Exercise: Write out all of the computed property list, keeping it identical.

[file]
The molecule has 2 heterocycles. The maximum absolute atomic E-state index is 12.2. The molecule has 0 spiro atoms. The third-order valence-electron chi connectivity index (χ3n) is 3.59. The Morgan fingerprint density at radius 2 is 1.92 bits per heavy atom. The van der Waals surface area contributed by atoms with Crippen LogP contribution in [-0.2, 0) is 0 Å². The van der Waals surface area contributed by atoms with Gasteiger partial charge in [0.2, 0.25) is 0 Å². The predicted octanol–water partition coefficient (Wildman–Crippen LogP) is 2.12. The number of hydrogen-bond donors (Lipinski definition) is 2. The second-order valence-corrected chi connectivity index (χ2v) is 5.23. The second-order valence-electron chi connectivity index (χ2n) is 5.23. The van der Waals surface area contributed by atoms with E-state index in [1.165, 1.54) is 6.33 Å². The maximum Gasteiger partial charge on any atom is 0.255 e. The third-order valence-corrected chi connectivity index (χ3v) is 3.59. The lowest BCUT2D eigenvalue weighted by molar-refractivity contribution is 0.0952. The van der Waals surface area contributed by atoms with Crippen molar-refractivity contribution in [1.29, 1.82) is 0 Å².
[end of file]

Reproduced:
The molecule has 2 heterocycles. The maximum absolute atomic E-state index is 12.2. The molecule has 0 spiro atoms. The third-order valence-electron chi connectivity index (χ3n) is 3.59. The Morgan fingerprint density at radius 2 is 1.92 bits per heavy atom. The van der Waals surface area contributed by atoms with Crippen LogP contribution in [-0.2, 0) is 0 Å². The van der Waals surface area contributed by atoms with Gasteiger partial charge in [0.2, 0.25) is 0 Å². The predicted octanol–water partition coefficient (Wildman–Crippen LogP) is 2.12. The number of hydrogen-bond donors (Lipinski definition) is 2. The second-order valence-corrected chi connectivity index (χ2v) is 5.23. The second-order valence-electron chi connectivity index (χ2n) is 5.23. The van der Waals surface area contributed by atoms with E-state index in [1.165, 1.54) is 6.33 Å². The maximum Gasteiger partial charge on any atom is 0.255 e. The third-order valence-corrected chi connectivity index (χ3v) is 3.59. The lowest BCUT2D eigenvalue weighted by molar-refractivity contribution is 0.0952. The van der Waals surface area contributed by atoms with Crippen molar-refractivity contribution in [1.29, 1.82) is 0 Å².